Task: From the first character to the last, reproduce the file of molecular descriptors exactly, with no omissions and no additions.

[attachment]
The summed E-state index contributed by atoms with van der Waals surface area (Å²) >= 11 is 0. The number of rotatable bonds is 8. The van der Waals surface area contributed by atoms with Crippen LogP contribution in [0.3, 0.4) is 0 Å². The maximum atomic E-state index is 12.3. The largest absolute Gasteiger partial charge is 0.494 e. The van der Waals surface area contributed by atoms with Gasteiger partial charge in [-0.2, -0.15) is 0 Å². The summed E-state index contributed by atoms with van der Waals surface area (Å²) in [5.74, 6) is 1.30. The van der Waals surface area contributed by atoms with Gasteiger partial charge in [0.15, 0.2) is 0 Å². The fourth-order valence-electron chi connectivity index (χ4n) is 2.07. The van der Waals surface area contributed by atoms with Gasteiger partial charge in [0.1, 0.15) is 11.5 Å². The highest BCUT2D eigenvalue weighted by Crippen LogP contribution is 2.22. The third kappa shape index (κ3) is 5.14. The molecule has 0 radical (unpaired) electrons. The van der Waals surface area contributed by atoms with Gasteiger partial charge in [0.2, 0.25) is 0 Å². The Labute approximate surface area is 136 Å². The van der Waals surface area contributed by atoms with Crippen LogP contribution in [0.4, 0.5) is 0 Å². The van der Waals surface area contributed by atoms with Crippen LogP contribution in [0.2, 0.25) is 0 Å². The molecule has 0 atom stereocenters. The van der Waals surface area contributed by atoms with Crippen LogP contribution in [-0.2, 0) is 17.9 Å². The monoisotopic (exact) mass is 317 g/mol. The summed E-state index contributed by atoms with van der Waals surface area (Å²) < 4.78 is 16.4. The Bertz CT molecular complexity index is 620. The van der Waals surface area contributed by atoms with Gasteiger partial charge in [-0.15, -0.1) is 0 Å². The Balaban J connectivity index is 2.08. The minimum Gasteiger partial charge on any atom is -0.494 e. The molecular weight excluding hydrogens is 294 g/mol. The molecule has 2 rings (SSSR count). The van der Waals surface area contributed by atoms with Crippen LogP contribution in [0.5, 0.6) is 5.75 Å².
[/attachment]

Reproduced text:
The summed E-state index contributed by atoms with van der Waals surface area (Å²) >= 11 is 0. The number of rotatable bonds is 8. The van der Waals surface area contributed by atoms with Crippen LogP contribution in [0.3, 0.4) is 0 Å². The maximum atomic E-state index is 12.3. The largest absolute Gasteiger partial charge is 0.494 e. The van der Waals surface area contributed by atoms with Gasteiger partial charge in [-0.2, -0.15) is 0 Å². The summed E-state index contributed by atoms with van der Waals surface area (Å²) in [5.74, 6) is 1.30. The van der Waals surface area contributed by atoms with Gasteiger partial charge in [0.15, 0.2) is 0 Å². The fourth-order valence-electron chi connectivity index (χ4n) is 2.07. The van der Waals surface area contributed by atoms with Gasteiger partial charge in [0.1, 0.15) is 11.5 Å². The highest BCUT2D eigenvalue weighted by Crippen LogP contribution is 2.22. The third kappa shape index (κ3) is 5.14. The molecule has 0 radical (unpaired) electrons. The van der Waals surface area contributed by atoms with Gasteiger partial charge in [0.2, 0.25) is 0 Å². The Labute approximate surface area is 136 Å². The van der Waals surface area contributed by atoms with Crippen LogP contribution in [0.4, 0.5) is 0 Å². The van der Waals surface area contributed by atoms with Crippen LogP contribution in [0.2, 0.25) is 0 Å². The molecule has 0 atom stereocenters. The van der Waals surface area contributed by atoms with Crippen LogP contribution in [-0.2, 0) is 17.9 Å². The monoisotopic (exact) mass is 317 g/mol. The summed E-state index contributed by atoms with van der Waals surface area (Å²) < 4.78 is 16.4. The Bertz CT molecular complexity index is 620. The van der Waals surface area contributed by atoms with Gasteiger partial charge in [-0.15, -0.1) is 0 Å². The Balaban J connectivity index is 2.08. The minimum Gasteiger partial charge on any atom is -0.494 e. The molecular weight excluding hydrogens is 294 g/mol. The molecule has 2 rings (SSSR count). The van der Waals surface area contributed by atoms with Crippen LogP contribution in [0.5, 0.6) is 5.75 Å².